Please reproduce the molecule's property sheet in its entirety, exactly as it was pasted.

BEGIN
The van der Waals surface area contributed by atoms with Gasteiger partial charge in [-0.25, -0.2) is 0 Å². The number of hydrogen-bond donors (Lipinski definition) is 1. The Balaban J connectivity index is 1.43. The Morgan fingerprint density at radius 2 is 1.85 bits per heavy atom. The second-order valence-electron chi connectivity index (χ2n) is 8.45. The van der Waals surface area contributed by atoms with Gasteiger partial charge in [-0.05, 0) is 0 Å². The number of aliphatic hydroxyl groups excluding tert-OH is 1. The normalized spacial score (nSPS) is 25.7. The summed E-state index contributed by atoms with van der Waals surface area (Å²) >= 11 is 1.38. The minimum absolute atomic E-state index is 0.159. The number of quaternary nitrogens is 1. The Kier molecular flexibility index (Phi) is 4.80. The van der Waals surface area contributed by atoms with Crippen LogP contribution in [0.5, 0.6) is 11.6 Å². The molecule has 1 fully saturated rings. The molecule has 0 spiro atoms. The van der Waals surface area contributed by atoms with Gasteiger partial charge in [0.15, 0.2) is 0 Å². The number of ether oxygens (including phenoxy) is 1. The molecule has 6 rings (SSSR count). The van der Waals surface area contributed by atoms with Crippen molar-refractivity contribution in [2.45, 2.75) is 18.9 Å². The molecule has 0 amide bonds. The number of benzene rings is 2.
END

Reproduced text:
The van der Waals surface area contributed by atoms with Gasteiger partial charge in [-0.25, -0.2) is 0 Å². The number of hydrogen-bond donors (Lipinski definition) is 1. The Balaban J connectivity index is 1.43. The Morgan fingerprint density at radius 2 is 1.85 bits per heavy atom. The second-order valence-electron chi connectivity index (χ2n) is 8.45. The van der Waals surface area contributed by atoms with Gasteiger partial charge in [-0.05, 0) is 0 Å². The number of aliphatic hydroxyl groups excluding tert-OH is 1. The normalized spacial score (nSPS) is 25.7. The summed E-state index contributed by atoms with van der Waals surface area (Å²) >= 11 is 1.38. The minimum absolute atomic E-state index is 0.159. The number of quaternary nitrogens is 1. The Kier molecular flexibility index (Phi) is 4.80. The van der Waals surface area contributed by atoms with Crippen LogP contribution in [0.5, 0.6) is 11.6 Å². The molecule has 1 fully saturated rings. The molecule has 0 spiro atoms. The van der Waals surface area contributed by atoms with Gasteiger partial charge in [0.15, 0.2) is 0 Å². The number of ether oxygens (including phenoxy) is 1. The molecule has 6 rings (SSSR count). The van der Waals surface area contributed by atoms with Crippen molar-refractivity contribution in [2.45, 2.75) is 18.9 Å². The molecule has 0 amide bonds. The number of benzene rings is 2.